Interview: Stephen Mallinder

Cabaret Voltaire were one of the most influential electronic groups of the late 70s and throughout the 80s, and of course, they were formed right here in Sheffield. Founder member Stephen Mallinder was back in town recently with his new band, Wrangler. Our resident music blogger Mark Perkins got very excited, but calmed down for long enough to have a chat with the main man about the Cab Vol days, his new band and plans for the future.

For anyone who doesn’t know, tell us a bit about what you were doing in the seventies at the time you began performing as Cabaret Voltaire.
We played our first gig in the Upper Refectory disco at Sheffield University. I wasn’t a student, but we went on to play at the Now Society and in the Lower Refectory, supporting groups like The Fall. We actually spent a lot of time there, thanks to our forged Students Union cards. Around that time we used to go to ‘blues parties’ in Hanover Square, which were illegal gatherings held in someone’s cellar. We were fascinated by the sounds of the reggae and soul music they played there, the frequencies, and the whole idea of ‘dub’ music. We couldn’t release our own music. Major record labels weren’t interested, even though audiences clearly were. Before punk came along, there wasn’t really an independent music scene. People were ready for a change, but it took a while before there was any alternative to the major labels.


And is that where Rough Trade Records came in?
Rough Trade started releasing records in 1978 and we were one of their first signings. That label was such an important part of the history of British music, it all really started there for us and for so many other bands. We became involved with the idea of rhythmic dance music, but not disco music, and worked with the repetitive elements of the music and technologies. All that became part of the scene as the 80s progressed, but we still had a legacy in early dance music.

After the success of the Cabs, you moved to Australia, but were still involved in music.
Yeah, I was a producer and presenter on an arts radio station. My kids grew up there, so I was doing that for quite a long time. I ran a label, ran a production company, was a journalist, taught, lectured at university, did my PhD, and came to lecture back in Brighton. I still work there, but only part-time, because my own music is very demanding on my time. I think I’m valued by the university as someone who is engaging with the real world at the same time as working for them a couple of days a week.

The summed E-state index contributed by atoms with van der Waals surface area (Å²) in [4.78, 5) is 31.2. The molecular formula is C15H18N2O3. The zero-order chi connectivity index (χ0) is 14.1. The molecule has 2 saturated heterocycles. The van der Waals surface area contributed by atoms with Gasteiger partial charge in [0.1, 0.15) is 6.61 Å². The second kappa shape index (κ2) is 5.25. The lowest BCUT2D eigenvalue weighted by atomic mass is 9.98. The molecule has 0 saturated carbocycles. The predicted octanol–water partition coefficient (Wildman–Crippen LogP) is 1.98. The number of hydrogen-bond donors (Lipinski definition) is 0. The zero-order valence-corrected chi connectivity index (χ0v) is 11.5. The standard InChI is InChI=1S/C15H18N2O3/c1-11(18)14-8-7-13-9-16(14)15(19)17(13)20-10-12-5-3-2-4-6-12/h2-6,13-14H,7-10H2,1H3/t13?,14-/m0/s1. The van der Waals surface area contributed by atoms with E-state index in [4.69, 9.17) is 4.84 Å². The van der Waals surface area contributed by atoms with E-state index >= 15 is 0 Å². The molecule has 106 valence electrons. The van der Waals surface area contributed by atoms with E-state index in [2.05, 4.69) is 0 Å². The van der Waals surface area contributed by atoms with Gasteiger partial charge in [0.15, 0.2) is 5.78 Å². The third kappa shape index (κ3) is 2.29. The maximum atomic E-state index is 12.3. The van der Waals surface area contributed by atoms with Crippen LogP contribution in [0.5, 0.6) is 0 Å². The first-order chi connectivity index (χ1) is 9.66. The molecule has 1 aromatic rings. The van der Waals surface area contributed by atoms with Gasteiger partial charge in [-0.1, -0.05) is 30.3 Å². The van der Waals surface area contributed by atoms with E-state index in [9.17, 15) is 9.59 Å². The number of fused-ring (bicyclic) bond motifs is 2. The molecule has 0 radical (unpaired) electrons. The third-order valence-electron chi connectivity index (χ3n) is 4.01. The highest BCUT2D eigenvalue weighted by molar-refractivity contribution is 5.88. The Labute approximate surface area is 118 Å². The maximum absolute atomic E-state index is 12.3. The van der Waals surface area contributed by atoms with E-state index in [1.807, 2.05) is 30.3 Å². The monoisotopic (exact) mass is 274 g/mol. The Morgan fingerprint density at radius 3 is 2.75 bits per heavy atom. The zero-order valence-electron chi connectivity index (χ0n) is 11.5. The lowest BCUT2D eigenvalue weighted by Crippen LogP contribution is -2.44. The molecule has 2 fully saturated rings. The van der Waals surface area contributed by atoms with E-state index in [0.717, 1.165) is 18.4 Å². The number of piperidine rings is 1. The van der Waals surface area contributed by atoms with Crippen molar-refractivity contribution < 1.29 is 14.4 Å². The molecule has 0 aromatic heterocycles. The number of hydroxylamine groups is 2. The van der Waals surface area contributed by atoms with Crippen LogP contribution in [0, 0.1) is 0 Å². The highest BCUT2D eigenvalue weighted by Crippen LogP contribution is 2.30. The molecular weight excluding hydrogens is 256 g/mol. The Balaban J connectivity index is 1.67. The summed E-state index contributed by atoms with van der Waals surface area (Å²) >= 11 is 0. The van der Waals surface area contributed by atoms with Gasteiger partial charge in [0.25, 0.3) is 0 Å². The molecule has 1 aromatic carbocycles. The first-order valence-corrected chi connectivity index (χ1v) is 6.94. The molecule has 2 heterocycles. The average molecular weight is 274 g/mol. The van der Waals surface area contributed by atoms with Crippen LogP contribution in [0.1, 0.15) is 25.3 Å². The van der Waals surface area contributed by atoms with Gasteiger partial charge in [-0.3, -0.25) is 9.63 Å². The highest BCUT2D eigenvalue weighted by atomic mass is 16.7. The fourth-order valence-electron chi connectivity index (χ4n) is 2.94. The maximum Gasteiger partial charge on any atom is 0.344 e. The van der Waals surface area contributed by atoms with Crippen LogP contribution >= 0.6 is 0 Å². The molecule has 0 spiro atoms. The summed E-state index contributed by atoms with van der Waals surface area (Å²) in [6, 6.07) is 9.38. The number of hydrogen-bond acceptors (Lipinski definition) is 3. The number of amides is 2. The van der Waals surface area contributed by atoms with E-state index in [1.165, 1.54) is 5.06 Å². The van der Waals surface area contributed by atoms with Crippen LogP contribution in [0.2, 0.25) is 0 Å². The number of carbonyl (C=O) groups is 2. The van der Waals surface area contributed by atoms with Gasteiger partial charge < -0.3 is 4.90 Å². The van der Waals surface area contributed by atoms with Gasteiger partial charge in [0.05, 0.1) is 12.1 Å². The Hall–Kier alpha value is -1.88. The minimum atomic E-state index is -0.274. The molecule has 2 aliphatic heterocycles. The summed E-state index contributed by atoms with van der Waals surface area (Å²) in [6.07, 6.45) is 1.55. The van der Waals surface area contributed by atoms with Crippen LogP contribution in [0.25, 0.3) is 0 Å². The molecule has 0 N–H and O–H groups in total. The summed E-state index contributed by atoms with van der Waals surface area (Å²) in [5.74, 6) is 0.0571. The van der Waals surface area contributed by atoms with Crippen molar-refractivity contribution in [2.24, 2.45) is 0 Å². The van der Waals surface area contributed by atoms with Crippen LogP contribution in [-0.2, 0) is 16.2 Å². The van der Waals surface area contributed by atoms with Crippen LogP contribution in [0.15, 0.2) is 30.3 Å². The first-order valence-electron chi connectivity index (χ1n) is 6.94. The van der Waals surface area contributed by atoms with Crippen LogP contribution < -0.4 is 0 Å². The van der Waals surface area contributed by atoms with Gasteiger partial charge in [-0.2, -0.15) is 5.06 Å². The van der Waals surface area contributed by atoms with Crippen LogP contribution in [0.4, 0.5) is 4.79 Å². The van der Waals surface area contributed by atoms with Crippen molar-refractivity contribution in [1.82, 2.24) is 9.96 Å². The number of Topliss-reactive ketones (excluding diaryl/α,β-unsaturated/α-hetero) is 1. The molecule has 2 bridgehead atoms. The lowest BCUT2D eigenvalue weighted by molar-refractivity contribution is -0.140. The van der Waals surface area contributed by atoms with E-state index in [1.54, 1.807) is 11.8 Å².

How did you get together as Wrangler?
Phil Winter from Tunng and I have known each other for years, since we were both signed to Virgin. When I was away in Australia, Phil started working with Benje, and when I was back Phil invited me to meet him. Within an hour we were working on stuff, and we’ve been making music ever since. We’ve just released our second album, White Glue, which we played some tracks from at the recent Sensoria festival.

You must have been their dream booking. The festival takes its name from a Cabaret Voltaire track doesn’t it?
Yes it does, so we knew we’d have to play a version of it to close our set, which we did, and it went down really well.

And you’ve got another project coming up, playing with John Grant, who was also in Sheffield for Sensoria. Did you meet up at the festival?
No, it’s just a coincidence that we were both here in Sheffield. The collaboration with John is part of a celebration of Rough Trade. It’s 40 years since they started so they’ve pitched together some of their newer artists with some of the older generation for a live show at the Barbican. We’re headlining and we’ll be playing a set of entirely new music, so I’m a bit nervous. John is a such a massive fan of electronic music, and in particular the Cabs, that he remembers tracks I’d forgotten we ever did! We’re excited about working with him and we’ve got an album’s worth of material ready to release. The sound will be a bit like John Grant has joined Wrangler, so it’ll be quite different from what his fans might be expecting to hear. Trouble is, we’ve not got much time left and we need to come up with a name for the band!

Wrangler’s latest album White Glue is available to download from iTunes and Amazon. Head to facebook.com/mallinderbengewinter for the latest updates on the band’s project with John Grant.

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